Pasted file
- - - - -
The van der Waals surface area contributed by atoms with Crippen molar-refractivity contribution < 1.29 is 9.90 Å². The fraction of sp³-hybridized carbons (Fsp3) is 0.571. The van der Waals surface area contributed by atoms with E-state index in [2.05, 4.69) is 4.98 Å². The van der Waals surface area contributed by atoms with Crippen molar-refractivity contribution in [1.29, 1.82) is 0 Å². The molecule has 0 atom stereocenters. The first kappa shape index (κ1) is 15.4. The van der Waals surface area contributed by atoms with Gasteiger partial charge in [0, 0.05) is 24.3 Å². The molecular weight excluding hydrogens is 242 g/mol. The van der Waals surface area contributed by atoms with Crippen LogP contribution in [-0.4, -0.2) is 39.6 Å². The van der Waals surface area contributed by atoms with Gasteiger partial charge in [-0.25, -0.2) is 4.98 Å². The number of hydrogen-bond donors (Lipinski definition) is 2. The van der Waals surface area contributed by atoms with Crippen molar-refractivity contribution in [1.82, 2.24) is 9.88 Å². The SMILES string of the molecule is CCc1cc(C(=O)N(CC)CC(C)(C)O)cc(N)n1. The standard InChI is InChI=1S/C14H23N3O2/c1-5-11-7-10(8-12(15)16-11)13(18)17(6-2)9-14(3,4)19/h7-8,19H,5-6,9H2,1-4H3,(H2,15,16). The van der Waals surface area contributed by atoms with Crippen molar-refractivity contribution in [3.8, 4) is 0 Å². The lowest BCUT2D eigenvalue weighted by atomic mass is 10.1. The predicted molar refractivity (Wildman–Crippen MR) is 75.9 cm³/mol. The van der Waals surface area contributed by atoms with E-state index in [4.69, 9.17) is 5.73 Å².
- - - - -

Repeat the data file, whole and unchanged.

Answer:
The van der Waals surface area contributed by atoms with Crippen molar-refractivity contribution < 1.29 is 9.90 Å². The fraction of sp³-hybridized carbons (Fsp3) is 0.571. The van der Waals surface area contributed by atoms with E-state index in [2.05, 4.69) is 4.98 Å². The van der Waals surface area contributed by atoms with Crippen molar-refractivity contribution in [1.29, 1.82) is 0 Å². The molecule has 0 atom stereocenters. The first kappa shape index (κ1) is 15.4. The van der Waals surface area contributed by atoms with Gasteiger partial charge in [0, 0.05) is 24.3 Å². The molecular weight excluding hydrogens is 242 g/mol. The van der Waals surface area contributed by atoms with Crippen LogP contribution in [-0.4, -0.2) is 39.6 Å². The van der Waals surface area contributed by atoms with Gasteiger partial charge in [-0.25, -0.2) is 4.98 Å². The number of hydrogen-bond donors (Lipinski definition) is 2. The van der Waals surface area contributed by atoms with Crippen molar-refractivity contribution in [1.82, 2.24) is 9.88 Å². The SMILES string of the molecule is CCc1cc(C(=O)N(CC)CC(C)(C)O)cc(N)n1. The standard InChI is InChI=1S/C14H23N3O2/c1-5-11-7-10(8-12(15)16-11)13(18)17(6-2)9-14(3,4)19/h7-8,19H,5-6,9H2,1-4H3,(H2,15,16). The van der Waals surface area contributed by atoms with Crippen molar-refractivity contribution in [3.8, 4) is 0 Å². The lowest BCUT2D eigenvalue weighted by atomic mass is 10.1. The predicted molar refractivity (Wildman–Crippen MR) is 75.9 cm³/mol. The van der Waals surface area contributed by atoms with E-state index in [4.69, 9.17) is 5.73 Å².